• Wipe the skin with an alcohol swab to clean the injection site. Let the injection site dry before you inject your dose.

Wipe the skin with an alcohol swab to clean the injection site. Let the injection site dry
before you inject your dose. - Illustration

Step 8:

  • Pinch the skin.
  • Insert the needle under the skin in the way your healthcare provider showed you.
  • Release the skin.
  • Slowly push in the plunger of the syringe all the way, making sure you have injected all the LANTUS.
  • Leave the needle in the skin for about 10 seconds.

Leave the needle in the skin for about 10 seconds. - Illustration

Step 9:

  • Pull the needle straight out of your skin.
  • Gently press the injection site for several seconds. Do not rub the area.
  • Do not recap the used needle. Recapping the needle can lead to a needle-stick injury.

Disposing of Used Needles and Syringes

  • Put your used needles and syringes in a FDA-cleared sharps disposal container right away after use. Do not throw away (dispose of) loose needles and syringes in your household trash.
  • If you do not have a FDA-cleared sharps container, you may use a household container that is:
    • made of a heavy-duty plastic,
    • can be closed with a tight-fitting, puncture-resistant lid, without sharps being able to come out,
    • upright and stable during use,
    • leak resistant, and
    • properly labeled to warn of hazardous waste inside the container.
  • When your sharps disposal container is almost full, you will need to follow your community guidelines for the right way to dispose of your sharps disposal container. There may be state or local laws about how you should throw away used needles and syringes. For more information about safe sharps disposal, and for specific information about sharps disposal in the state that you live in, go to the FDA’s website at: http://www.fda.gov/safesharpsdisposal.
  • Do not dispose of your used sharps disposal container in your household trash unless your community guidelines permit this. Do not recycle your used sharps disposal container.

Storing and Disposing LANTUS?

Unopened (not in-use) LANTUS vials

  • Store unused LANTUS vials in the refrigerator from 36°F to 46°F (2°C to 8°C).
  • Do not freeze LANTUS.
  • Keep LANTUS away from direct heat and light.
  • If a vial has been frozen or overheated, throw it away.
  • Unopened vials can be used until the expiration date on the carton and vial label if they have been stored in the refrigerator (they can be stored past 28 days in the refrigerator).
  • Unopened vials should be thrown away after 28 days if they are stored at room temperature.

After LANTUS vials have been opened (in-use)

  • Store in-use (opened) LANTUS vials in a refrigerator from 36°F to 46°F (2°C to 8°C) or at room temperature below 86°F (30°C) for up to 28 days.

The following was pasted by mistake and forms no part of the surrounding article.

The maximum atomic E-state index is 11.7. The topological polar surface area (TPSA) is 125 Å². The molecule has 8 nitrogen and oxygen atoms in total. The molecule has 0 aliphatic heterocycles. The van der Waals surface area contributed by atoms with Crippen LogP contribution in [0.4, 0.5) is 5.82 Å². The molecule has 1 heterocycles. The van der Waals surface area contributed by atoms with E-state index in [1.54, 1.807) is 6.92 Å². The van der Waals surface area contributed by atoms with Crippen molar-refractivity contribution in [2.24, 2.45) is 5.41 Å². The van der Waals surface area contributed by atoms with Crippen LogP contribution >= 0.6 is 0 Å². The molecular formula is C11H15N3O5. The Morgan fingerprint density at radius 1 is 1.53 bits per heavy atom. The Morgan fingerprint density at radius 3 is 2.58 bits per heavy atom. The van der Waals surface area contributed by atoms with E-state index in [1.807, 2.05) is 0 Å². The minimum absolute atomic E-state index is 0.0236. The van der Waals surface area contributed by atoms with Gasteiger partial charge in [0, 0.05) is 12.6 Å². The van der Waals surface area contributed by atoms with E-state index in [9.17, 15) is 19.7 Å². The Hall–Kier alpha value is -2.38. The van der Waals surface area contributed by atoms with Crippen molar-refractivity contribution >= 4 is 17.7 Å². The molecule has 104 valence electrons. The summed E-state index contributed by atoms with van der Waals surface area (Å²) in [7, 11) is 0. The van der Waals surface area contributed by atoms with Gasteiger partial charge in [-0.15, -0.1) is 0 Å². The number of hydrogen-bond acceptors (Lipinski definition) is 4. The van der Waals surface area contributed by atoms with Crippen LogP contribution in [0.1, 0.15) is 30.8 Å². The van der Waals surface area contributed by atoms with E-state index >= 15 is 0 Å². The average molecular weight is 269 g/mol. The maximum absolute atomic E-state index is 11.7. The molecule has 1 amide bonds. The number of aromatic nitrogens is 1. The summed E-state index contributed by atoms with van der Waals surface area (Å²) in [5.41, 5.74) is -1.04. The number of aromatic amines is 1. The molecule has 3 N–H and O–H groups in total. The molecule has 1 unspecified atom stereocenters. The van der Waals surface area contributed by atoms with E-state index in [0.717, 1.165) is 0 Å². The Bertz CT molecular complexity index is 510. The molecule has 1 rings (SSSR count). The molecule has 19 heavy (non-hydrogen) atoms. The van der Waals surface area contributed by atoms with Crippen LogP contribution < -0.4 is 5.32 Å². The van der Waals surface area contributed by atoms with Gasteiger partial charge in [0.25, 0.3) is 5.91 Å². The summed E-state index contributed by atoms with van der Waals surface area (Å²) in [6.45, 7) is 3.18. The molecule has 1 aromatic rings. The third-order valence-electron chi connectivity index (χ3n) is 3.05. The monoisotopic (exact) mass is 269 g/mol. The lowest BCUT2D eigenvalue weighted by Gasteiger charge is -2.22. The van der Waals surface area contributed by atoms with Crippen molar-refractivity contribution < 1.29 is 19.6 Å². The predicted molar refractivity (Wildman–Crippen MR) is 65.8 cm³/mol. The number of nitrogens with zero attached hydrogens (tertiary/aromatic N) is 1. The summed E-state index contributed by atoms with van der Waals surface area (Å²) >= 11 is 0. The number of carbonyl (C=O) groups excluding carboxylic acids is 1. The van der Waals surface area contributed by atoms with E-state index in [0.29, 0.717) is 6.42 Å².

• Do not freeze LANTUS. If a vial has been frozen, throw it away.
  • Keep LANTUS out of direct heat and light.
  • The LANTUS vial you are using should be thrown away after 28 days or if the expiration date has passed, even if it still has insulin left in it.

This Instructions for Use has been approved by the U.S. Food and Drug Administration.

INSTRUCTIONS FOR USE

LANTUS®
SOLOSTAR®
(LAN-tus)
(insulin glargine)
injection, for subcutaneous use
3 mL Single-Patient-Use PREFILLED PEN: 100 Units/mL (U-100)

Read these Instructions for Use before you start taking the LANTUS Solostar pen and each time you get a new LANTUS SoloStar pen. There may be new information. This information does not take the place of talking to your healthcare provider about your medical condition or your treatment.

Do not share your LANTUS SoloStar pen with other people, even if the needle has been changed. You may give other people a serious infection, or get a serious infection from them.

People who are blind or have vision problems should not use the LANTUS SoloStar prefilled pen without help from a person trained to use the LANTUS SoloStar prefilled pen.

LANTUS SoloStar is a disposable prefilled pen used to inject LANTUS. Each LANTUS SoloStar pen has 300 units of insulin which can be used for multiple injections. You can select doses from 1 to 80 units in steps of 1 unit. The pen plunger moves with each dose. The plunger will only move to the end of the cartridge when 300 units of LANTUS have been given.

Important Information You Need to Know Before Injecting LANTUS

  • Do not use your pen if it is damaged or if you are not sure that it is working properly.
  • Do not use a syringe to remove LANTUS from your pen.
  • Do not reuse needles. If you do, you might get the wrong dose of LANTUS and/or increase the chance of getting an infection.
  • Always perform a safety test (see Step 3).
  • Always carry a spare pen and spare needles in case they got lost or stop working.
  • Change (rotate) your injection sites within the area you choose for each dose (see “Places to inject”).

Learn to Inject

  • Talk with your healthcare provider about how to inject before using your pen.
  • Ask for help if you have problems handling the pen, for example if you have problems with your sight.